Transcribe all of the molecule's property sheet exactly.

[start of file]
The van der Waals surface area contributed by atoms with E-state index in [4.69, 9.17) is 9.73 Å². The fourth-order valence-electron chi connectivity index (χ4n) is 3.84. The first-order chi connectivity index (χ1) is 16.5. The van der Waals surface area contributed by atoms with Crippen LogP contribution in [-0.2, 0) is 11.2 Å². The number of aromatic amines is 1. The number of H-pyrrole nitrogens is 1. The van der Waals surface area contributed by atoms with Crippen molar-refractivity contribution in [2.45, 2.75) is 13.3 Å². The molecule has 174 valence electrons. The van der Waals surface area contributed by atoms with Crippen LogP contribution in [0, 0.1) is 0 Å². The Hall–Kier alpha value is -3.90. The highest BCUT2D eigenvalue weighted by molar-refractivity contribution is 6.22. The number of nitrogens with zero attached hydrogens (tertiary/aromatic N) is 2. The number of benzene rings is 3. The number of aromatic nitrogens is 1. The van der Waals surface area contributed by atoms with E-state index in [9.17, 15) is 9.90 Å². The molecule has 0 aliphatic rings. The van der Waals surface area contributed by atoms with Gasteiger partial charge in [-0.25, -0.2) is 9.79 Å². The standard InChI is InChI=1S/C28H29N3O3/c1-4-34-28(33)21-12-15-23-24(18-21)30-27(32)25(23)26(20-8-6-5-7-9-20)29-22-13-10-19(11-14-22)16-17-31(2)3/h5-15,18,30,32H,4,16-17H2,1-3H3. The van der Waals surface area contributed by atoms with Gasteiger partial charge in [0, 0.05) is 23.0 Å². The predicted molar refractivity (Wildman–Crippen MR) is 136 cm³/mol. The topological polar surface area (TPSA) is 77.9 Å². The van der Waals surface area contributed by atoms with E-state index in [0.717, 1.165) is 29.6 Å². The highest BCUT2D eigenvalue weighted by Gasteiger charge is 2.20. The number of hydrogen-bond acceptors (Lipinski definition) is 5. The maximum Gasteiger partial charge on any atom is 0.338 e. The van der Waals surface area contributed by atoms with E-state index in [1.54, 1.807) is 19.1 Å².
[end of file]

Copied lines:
The van der Waals surface area contributed by atoms with E-state index in [4.69, 9.17) is 9.73 Å². The fourth-order valence-electron chi connectivity index (χ4n) is 3.84. The first-order chi connectivity index (χ1) is 16.5. The van der Waals surface area contributed by atoms with Crippen LogP contribution in [-0.2, 0) is 11.2 Å². The number of aromatic amines is 1. The number of H-pyrrole nitrogens is 1. The van der Waals surface area contributed by atoms with Crippen molar-refractivity contribution in [2.45, 2.75) is 13.3 Å². The molecule has 174 valence electrons. The van der Waals surface area contributed by atoms with Crippen LogP contribution in [0, 0.1) is 0 Å². The Hall–Kier alpha value is -3.90. The highest BCUT2D eigenvalue weighted by molar-refractivity contribution is 6.22. The number of nitrogens with zero attached hydrogens (tertiary/aromatic N) is 2. The number of benzene rings is 3. The number of aromatic nitrogens is 1. The van der Waals surface area contributed by atoms with E-state index in [9.17, 15) is 9.90 Å². The molecule has 0 aliphatic rings. The van der Waals surface area contributed by atoms with Gasteiger partial charge in [-0.25, -0.2) is 9.79 Å². The standard InChI is InChI=1S/C28H29N3O3/c1-4-34-28(33)21-12-15-23-24(18-21)30-27(32)25(23)26(20-8-6-5-7-9-20)29-22-13-10-19(11-14-22)16-17-31(2)3/h5-15,18,30,32H,4,16-17H2,1-3H3. The van der Waals surface area contributed by atoms with Gasteiger partial charge in [0, 0.05) is 23.0 Å². The predicted molar refractivity (Wildman–Crippen MR) is 136 cm³/mol. The topological polar surface area (TPSA) is 77.9 Å². The van der Waals surface area contributed by atoms with E-state index in [0.717, 1.165) is 29.6 Å². The highest BCUT2D eigenvalue weighted by Gasteiger charge is 2.20. The number of hydrogen-bond acceptors (Lipinski definition) is 5. The maximum Gasteiger partial charge on any atom is 0.338 e. The van der Waals surface area contributed by atoms with E-state index in [1.54, 1.807) is 19.1 Å².